• assessment;
  • autism;
  • conditional discrimination;
  • error correction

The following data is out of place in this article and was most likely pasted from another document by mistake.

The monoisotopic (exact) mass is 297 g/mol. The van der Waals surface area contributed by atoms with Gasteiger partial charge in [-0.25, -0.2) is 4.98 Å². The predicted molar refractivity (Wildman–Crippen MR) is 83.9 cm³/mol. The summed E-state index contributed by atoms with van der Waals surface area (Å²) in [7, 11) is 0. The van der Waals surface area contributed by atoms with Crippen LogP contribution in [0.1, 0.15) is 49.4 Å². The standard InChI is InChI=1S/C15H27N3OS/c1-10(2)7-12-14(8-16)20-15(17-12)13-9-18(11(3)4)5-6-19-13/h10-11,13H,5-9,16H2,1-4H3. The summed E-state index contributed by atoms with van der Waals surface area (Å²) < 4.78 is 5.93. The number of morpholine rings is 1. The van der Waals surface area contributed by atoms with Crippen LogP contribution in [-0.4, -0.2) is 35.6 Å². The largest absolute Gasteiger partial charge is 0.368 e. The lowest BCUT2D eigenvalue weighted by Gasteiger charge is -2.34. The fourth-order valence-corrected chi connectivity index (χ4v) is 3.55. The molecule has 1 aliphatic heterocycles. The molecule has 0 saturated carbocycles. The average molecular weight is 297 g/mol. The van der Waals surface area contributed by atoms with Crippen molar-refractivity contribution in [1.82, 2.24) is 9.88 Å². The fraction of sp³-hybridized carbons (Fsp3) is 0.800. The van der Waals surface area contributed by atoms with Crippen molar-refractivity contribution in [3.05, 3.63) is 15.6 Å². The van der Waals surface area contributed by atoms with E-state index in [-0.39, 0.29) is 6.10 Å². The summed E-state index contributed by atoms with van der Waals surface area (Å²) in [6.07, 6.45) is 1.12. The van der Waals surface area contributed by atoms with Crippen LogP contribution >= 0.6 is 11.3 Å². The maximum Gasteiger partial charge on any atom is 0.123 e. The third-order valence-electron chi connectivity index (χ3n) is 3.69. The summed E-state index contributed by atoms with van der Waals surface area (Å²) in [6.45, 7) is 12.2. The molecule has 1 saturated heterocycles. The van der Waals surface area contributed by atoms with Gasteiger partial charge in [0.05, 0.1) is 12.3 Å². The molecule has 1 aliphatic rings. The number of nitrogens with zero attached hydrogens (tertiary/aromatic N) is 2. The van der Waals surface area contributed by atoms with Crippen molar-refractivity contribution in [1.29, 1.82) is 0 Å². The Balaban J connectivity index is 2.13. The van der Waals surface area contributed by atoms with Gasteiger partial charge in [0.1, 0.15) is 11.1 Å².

Prior research indicates that the relative effectiveness of different error-correction procedures may be idiosyncratic across learners, suggesting the potential benefit of an individualized assessment prior to teaching. In this study, we evaluated the reliability and utility of a rapid error-correction assessment to identify the least intrusive, most effective procedure for teaching discriminations to 5 learners with autism. The initial assessment included 4 commonly used error-correction procedures. We compared the total number of trials required for the subject to reach the mastery criterion under each procedure. Subjects then received additional instruction with the least intrusive procedure associated with the fewest number of trials and 2 less effective procedures from the assessment. Outcomes of the additional instruction were consistent with those from the initial assessment for 4 of 5 subjects. These findings suggest that an initial assessment may be beneficial for identifying the most appropriate error-correction procedure.